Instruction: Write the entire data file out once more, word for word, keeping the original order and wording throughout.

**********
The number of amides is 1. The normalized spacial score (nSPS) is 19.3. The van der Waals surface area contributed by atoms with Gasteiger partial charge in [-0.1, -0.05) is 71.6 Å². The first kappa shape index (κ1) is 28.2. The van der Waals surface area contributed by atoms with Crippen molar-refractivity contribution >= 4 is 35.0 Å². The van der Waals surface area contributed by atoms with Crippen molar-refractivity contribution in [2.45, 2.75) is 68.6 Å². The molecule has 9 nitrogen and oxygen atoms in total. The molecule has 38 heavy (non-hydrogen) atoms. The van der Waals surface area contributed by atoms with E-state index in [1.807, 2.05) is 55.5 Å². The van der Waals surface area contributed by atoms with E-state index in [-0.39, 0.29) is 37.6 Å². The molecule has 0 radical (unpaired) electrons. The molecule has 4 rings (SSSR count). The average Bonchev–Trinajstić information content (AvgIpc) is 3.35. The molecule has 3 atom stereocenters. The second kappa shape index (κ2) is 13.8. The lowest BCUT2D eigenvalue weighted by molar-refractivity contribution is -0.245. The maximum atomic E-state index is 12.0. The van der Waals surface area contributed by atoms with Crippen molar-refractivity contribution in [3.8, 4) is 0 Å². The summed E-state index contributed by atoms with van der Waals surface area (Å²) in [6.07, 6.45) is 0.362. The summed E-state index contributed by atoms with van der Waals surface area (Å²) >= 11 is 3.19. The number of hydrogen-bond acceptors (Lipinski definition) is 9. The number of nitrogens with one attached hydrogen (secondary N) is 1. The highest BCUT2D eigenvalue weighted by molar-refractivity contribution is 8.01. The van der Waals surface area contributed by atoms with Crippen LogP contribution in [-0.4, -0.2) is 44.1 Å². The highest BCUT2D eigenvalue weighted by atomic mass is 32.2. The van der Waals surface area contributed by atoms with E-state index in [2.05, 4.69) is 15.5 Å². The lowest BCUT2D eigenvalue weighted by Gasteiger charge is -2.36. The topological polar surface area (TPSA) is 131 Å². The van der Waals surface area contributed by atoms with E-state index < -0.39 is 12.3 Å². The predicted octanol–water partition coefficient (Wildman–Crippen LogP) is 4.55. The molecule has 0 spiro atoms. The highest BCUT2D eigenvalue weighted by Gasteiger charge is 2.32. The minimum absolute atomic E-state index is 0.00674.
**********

The number of amides is 1. The normalized spacial score (nSPS) is 19.3. The van der Waals surface area contributed by atoms with Gasteiger partial charge in [-0.1, -0.05) is 71.6 Å². The first kappa shape index (κ1) is 28.2. The van der Waals surface area contributed by atoms with Crippen molar-refractivity contribution >= 4 is 35.0 Å². The van der Waals surface area contributed by atoms with Crippen molar-refractivity contribution in [2.45, 2.75) is 68.6 Å². The molecule has 9 nitrogen and oxygen atoms in total. The molecule has 38 heavy (non-hydrogen) atoms. The van der Waals surface area contributed by atoms with E-state index in [1.807, 2.05) is 55.5 Å². The van der Waals surface area contributed by atoms with E-state index in [-0.39, 0.29) is 37.6 Å². The molecule has 0 radical (unpaired) electrons. The molecule has 4 rings (SSSR count). The average Bonchev–Trinajstić information content (AvgIpc) is 3.35. The molecule has 3 atom stereocenters. The second kappa shape index (κ2) is 13.8. The lowest BCUT2D eigenvalue weighted by molar-refractivity contribution is -0.245. The maximum atomic E-state index is 12.0. The van der Waals surface area contributed by atoms with Crippen molar-refractivity contribution in [3.8, 4) is 0 Å². The summed E-state index contributed by atoms with van der Waals surface area (Å²) in [6.07, 6.45) is 0.362. The summed E-state index contributed by atoms with van der Waals surface area (Å²) >= 11 is 3.19. The number of hydrogen-bond acceptors (Lipinski definition) is 9. The number of nitrogens with one attached hydrogen (secondary N) is 1. The highest BCUT2D eigenvalue weighted by molar-refractivity contribution is 8.01. The van der Waals surface area contributed by atoms with Crippen LogP contribution in [-0.4, -0.2) is 44.1 Å². The highest BCUT2D eigenvalue weighted by atomic mass is 32.2. The van der Waals surface area contributed by atoms with E-state index in [2.05, 4.69) is 15.5 Å². The lowest BCUT2D eigenvalue weighted by Gasteiger charge is -2.36. The topological polar surface area (TPSA) is 131 Å². The van der Waals surface area contributed by atoms with E-state index < -0.39 is 12.3 Å². The predicted octanol–water partition coefficient (Wildman–Crippen LogP) is 4.55. The molecule has 0 spiro atoms. The highest BCUT2D eigenvalue weighted by Gasteiger charge is 2.32. The minimum absolute atomic E-state index is 0.00674.